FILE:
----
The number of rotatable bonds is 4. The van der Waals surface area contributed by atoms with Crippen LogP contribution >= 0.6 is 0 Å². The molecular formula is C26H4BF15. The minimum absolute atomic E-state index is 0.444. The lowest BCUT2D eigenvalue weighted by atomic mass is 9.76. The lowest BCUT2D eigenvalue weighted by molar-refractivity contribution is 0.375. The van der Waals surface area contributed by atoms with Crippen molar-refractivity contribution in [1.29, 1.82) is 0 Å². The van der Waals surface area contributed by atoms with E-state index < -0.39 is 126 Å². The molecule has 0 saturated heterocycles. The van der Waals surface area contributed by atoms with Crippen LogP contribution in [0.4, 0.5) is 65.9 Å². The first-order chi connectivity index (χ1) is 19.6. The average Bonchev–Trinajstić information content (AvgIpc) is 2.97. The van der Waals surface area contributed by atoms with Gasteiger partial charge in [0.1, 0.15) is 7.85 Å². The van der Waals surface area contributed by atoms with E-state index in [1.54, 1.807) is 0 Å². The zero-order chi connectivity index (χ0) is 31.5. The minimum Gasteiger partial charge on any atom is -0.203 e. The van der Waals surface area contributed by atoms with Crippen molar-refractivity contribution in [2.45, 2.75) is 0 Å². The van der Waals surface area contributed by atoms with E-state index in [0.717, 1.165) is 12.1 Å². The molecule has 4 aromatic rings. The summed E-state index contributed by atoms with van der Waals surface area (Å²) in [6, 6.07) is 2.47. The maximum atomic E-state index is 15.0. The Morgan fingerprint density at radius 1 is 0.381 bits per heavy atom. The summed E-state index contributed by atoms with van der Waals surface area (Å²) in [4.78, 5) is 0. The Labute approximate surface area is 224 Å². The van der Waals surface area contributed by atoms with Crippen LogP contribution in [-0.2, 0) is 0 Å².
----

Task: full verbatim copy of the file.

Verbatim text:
The number of rotatable bonds is 4. The van der Waals surface area contributed by atoms with Crippen LogP contribution >= 0.6 is 0 Å². The molecular formula is C26H4BF15. The minimum absolute atomic E-state index is 0.444. The lowest BCUT2D eigenvalue weighted by atomic mass is 9.76. The lowest BCUT2D eigenvalue weighted by molar-refractivity contribution is 0.375. The van der Waals surface area contributed by atoms with Crippen molar-refractivity contribution in [1.29, 1.82) is 0 Å². The van der Waals surface area contributed by atoms with E-state index < -0.39 is 126 Å². The molecule has 0 saturated heterocycles. The van der Waals surface area contributed by atoms with Crippen LogP contribution in [0.4, 0.5) is 65.9 Å². The first-order chi connectivity index (χ1) is 19.6. The average Bonchev–Trinajstić information content (AvgIpc) is 2.97. The van der Waals surface area contributed by atoms with Gasteiger partial charge in [0.1, 0.15) is 7.85 Å². The van der Waals surface area contributed by atoms with E-state index in [1.54, 1.807) is 0 Å². The zero-order chi connectivity index (χ0) is 31.5. The minimum Gasteiger partial charge on any atom is -0.203 e. The van der Waals surface area contributed by atoms with Crippen molar-refractivity contribution in [2.45, 2.75) is 0 Å². The van der Waals surface area contributed by atoms with E-state index in [0.717, 1.165) is 12.1 Å². The molecule has 4 aromatic rings. The summed E-state index contributed by atoms with van der Waals surface area (Å²) in [6, 6.07) is 2.47. The maximum atomic E-state index is 15.0. The Morgan fingerprint density at radius 1 is 0.381 bits per heavy atom. The summed E-state index contributed by atoms with van der Waals surface area (Å²) in [4.78, 5) is 0. The Labute approximate surface area is 224 Å². The van der Waals surface area contributed by atoms with Crippen LogP contribution in [-0.2, 0) is 0 Å².